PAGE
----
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Using 4 though C#.

In my data access layer I have methods for saving and updating records. Saving is easy enough but the updating is tedious.

I previously used SubSonic which was great as it had active record and knew that if I loaded a record, changed a few entries and then saved it again, it recognised it as an update and didn't try to save a new entry in the DB.

I don't know how to do the same thing in LINQ. As a result my workflow is like this:

  1. Web page grabs 'Record A' from the DB
  2. Some values in it are changed by the user.
  3. 'Record A' is passed back to the data access layer
  4. I now need to load Record A again, calling it 'SavedRecord A', update all values in this object with the values from the passed 'Record A' and then update/ save 'SavedRecord A'!

If I just save 'Record A' I end up with a new entry in the DB.

Obviously it would be nicer to just pass Record A and do something like:


I'm presuming there's something I'm missing here but I can't find a straightforward answer on-line.

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3 Answers 3

up vote 1 down vote accepted

When LINQ-to-SQL updates a record in the database, it needs to know exactly what fields were changed in order to only update those. You basically have three options:

  • When the updated data is posted back to the web server, load the existing data from the database, assign all properties to the loaded object and call SubmitChanges(). Any properties that are assigned the existing value will not be updated.
  • Keep track of the unmodified state of the object and use Attach with both the unmodified and modified values.
  • Initialize a new object with all state required by the optimistic concurrency check (if enabled, which it is by default). Then attach the object and finally update any changed properties after the attach to make the DataContext change tracker be aware of those updated.

I usually use the first option as it is easiest. There is a performance penalty with two DB calls but unless you're doing lots of updates it won't matter.

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Thanks, it's kind of surprising that there's no nicer way of doing it. I've been doing the 'two DB calls' method since starting to use LINQ to SQL but I've always had a nagging feeling I was missing an obviously easier answer. Looks like I haven't, which is both good and bad. – Full Time Skeleton Jul 2 '12 at 16:18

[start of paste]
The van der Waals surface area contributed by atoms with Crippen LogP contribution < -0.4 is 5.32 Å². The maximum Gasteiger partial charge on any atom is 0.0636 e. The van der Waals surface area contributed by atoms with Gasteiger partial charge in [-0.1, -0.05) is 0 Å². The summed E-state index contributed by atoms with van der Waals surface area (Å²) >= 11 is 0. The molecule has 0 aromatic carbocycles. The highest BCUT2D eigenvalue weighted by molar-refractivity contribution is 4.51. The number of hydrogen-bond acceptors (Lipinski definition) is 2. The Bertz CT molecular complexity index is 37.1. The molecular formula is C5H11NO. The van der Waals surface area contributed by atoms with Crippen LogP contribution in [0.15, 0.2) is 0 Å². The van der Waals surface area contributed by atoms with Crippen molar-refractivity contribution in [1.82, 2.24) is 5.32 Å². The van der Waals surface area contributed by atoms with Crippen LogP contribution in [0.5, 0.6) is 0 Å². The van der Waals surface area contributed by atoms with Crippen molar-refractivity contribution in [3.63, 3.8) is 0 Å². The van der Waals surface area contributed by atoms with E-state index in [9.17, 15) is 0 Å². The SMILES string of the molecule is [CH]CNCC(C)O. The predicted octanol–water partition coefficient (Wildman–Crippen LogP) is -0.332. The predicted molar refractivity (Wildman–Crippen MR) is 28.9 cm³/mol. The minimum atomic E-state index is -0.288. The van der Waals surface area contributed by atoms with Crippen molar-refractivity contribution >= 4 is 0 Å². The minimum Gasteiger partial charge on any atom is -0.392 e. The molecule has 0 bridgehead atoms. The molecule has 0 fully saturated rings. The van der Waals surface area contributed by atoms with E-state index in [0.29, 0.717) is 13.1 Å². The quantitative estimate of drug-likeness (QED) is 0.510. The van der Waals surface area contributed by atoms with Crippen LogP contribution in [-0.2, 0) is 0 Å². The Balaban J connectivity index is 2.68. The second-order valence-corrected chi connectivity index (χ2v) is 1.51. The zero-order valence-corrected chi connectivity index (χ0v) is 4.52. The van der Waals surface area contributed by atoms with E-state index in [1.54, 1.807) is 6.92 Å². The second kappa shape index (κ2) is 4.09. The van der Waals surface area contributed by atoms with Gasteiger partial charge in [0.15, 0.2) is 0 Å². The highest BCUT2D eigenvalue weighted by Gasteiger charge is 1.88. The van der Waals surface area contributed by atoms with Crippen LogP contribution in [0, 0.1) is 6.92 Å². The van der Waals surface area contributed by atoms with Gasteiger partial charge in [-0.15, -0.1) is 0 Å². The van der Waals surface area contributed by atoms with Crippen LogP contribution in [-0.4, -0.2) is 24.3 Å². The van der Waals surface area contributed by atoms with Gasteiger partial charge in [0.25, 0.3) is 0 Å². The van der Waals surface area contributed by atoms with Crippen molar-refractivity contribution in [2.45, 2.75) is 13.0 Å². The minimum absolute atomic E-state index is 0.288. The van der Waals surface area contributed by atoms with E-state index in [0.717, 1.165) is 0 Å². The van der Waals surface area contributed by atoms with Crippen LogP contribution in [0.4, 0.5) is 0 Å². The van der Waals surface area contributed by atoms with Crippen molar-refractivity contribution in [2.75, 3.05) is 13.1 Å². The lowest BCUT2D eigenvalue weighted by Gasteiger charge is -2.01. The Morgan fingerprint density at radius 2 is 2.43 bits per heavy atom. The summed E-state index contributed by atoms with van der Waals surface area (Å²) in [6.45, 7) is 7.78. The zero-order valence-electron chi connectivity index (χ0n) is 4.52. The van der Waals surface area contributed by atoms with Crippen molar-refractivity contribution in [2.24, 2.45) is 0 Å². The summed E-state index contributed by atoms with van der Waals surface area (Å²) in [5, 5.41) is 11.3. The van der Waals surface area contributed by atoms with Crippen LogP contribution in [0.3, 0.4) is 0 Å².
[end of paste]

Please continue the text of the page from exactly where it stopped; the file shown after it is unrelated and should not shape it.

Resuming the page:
You can accomplish what you want using the Attach method on the Table instance, and committing via the SubmitChanges() method on the DataContext.

This process may not be as straight-forward as we would like, but you can read David DeWinter's LINQ to SQL: Updating Entities for a more in depth explanation/tutorial.

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THanks, will check that out. – Full Time Skeleton Jul 2 '12 at 16:19

let's say you have a product class OR DB, then you will have to do this.

    DbContext _db = new DbContext();

    var _product = ( from p in _db.Products
                                    where p.Id == 1  // suppose you getting the first product
                                    select p).First();  // this will fetch the first record.

     _product.ProductName = "New Product";


      // this is for EF LINQ to Objects
     _db.Entry(_product).State = EntityState.Modified;  

this is another example using Attach

public static void Update(IEnumerable<Sample> samples , DataClassesDataContext db)
    db.Refresh(RefreshMode.KeepCurrentValues, samples)

If you attach your entities to the context and then Refresh (with KeepCurrentValues selected), Linq to SQL will get those entities from the server, compare them, and mark updated those that are different

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Thanks, in my case though I won't really know what fields have changed as the user will be doing the editing. Thus I have to assume all fields have changed and write the update accordingly. It's tedious but at least I know now I've been doing it the 'proper' way, even though it doesn't seem like it. – Full Time Skeleton Jul 2 '12 at 16:20
it doesnt matter what fields have been edited by the user, as long as you pass the model to the ActionResult in your controller in HTTPPOST method and call the SaveChanges(), the entire records gets updated in the DB. – patel.milanb Jul 3 '12 at 8:10
So, is it possible to make this work where the client has only passed back a single changed value + a key reference field? Say you pass them a serialized record and they pass back an updated serialized record containing only the two fields. So far in my tests LinqToSql just tried to overwrite existing data with nulls. Obviously this means you would never be able to explicitly null a nullable field. Trying to have to avoid writing lots of thisfield = thatfield. – RoboJ1M Aug 28 '14 at 13:48

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